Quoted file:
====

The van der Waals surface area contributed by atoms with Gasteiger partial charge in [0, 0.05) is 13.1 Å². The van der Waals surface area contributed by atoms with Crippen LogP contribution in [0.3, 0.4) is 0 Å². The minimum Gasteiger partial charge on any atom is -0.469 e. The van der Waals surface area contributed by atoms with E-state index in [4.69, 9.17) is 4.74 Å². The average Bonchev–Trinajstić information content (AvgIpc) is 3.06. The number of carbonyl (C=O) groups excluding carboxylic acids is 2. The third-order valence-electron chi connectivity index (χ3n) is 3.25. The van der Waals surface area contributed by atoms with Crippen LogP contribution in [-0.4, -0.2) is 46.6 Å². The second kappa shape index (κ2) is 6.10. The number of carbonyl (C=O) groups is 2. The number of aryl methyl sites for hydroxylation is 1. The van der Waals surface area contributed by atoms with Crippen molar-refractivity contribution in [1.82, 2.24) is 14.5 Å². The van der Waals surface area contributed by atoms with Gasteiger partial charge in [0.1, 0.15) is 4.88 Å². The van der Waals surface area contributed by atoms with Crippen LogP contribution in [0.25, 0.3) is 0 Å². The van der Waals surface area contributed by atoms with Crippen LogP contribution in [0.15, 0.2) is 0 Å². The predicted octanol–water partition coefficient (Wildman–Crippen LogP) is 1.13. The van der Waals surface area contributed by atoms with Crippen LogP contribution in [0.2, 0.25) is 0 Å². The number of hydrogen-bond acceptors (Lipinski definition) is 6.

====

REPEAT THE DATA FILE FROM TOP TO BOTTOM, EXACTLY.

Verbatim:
The van der Waals surface area contributed by atoms with Gasteiger partial charge in [0, 0.05) is 13.1 Å². The van der Waals surface area contributed by atoms with Crippen LogP contribution in [0.3, 0.4) is 0 Å². The minimum Gasteiger partial charge on any atom is -0.469 e. The van der Waals surface area contributed by atoms with E-state index in [4.69, 9.17) is 4.74 Å². The average Bonchev–Trinajstić information content (AvgIpc) is 3.06. The number of carbonyl (C=O) groups excluding carboxylic acids is 2. The third-order valence-electron chi connectivity index (χ3n) is 3.25. The van der Waals surface area contributed by atoms with Crippen LogP contribution in [-0.4, -0.2) is 46.6 Å². The second kappa shape index (κ2) is 6.10. The number of carbonyl (C=O) groups is 2. The number of aryl methyl sites for hydroxylation is 1. The van der Waals surface area contributed by atoms with Crippen molar-refractivity contribution in [1.82, 2.24) is 14.5 Å². The van der Waals surface area contributed by atoms with Gasteiger partial charge in [0.1, 0.15) is 4.88 Å². The van der Waals surface area contributed by atoms with Crippen LogP contribution in [0.25, 0.3) is 0 Å². The van der Waals surface area contributed by atoms with Crippen LogP contribution in [0.15, 0.2) is 0 Å². The predicted octanol–water partition coefficient (Wildman–Crippen LogP) is 1.13. The van der Waals surface area contributed by atoms with Crippen LogP contribution in [0.2, 0.25) is 0 Å². The number of hydrogen-bond acceptors (Lipinski definition) is 6.